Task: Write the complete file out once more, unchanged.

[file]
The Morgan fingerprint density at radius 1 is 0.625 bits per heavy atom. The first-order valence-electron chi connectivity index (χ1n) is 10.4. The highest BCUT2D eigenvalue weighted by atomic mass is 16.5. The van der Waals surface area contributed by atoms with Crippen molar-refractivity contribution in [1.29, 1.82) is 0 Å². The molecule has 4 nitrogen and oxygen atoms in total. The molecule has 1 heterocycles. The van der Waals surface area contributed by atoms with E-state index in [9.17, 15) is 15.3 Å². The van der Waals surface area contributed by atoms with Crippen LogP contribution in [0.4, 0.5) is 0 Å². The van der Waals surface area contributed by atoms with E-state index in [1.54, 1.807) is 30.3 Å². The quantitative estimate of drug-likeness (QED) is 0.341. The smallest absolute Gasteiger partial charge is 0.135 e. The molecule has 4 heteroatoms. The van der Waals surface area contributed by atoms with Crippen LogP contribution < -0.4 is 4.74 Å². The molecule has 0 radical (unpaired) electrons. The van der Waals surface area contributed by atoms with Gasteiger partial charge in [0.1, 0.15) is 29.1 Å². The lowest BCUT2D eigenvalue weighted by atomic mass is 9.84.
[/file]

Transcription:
The Morgan fingerprint density at radius 1 is 0.625 bits per heavy atom. The first-order valence-electron chi connectivity index (χ1n) is 10.4. The highest BCUT2D eigenvalue weighted by atomic mass is 16.5. The van der Waals surface area contributed by atoms with Crippen molar-refractivity contribution in [1.29, 1.82) is 0 Å². The molecule has 4 nitrogen and oxygen atoms in total. The molecule has 1 heterocycles. The van der Waals surface area contributed by atoms with E-state index in [9.17, 15) is 15.3 Å². The van der Waals surface area contributed by atoms with Crippen LogP contribution in [0.4, 0.5) is 0 Å². The van der Waals surface area contributed by atoms with E-state index in [1.54, 1.807) is 30.3 Å². The quantitative estimate of drug-likeness (QED) is 0.341. The smallest absolute Gasteiger partial charge is 0.135 e. The molecule has 4 heteroatoms. The van der Waals surface area contributed by atoms with Crippen LogP contribution < -0.4 is 4.74 Å². The molecule has 0 radical (unpaired) electrons. The van der Waals surface area contributed by atoms with Gasteiger partial charge in [0.1, 0.15) is 29.1 Å². The lowest BCUT2D eigenvalue weighted by atomic mass is 9.84.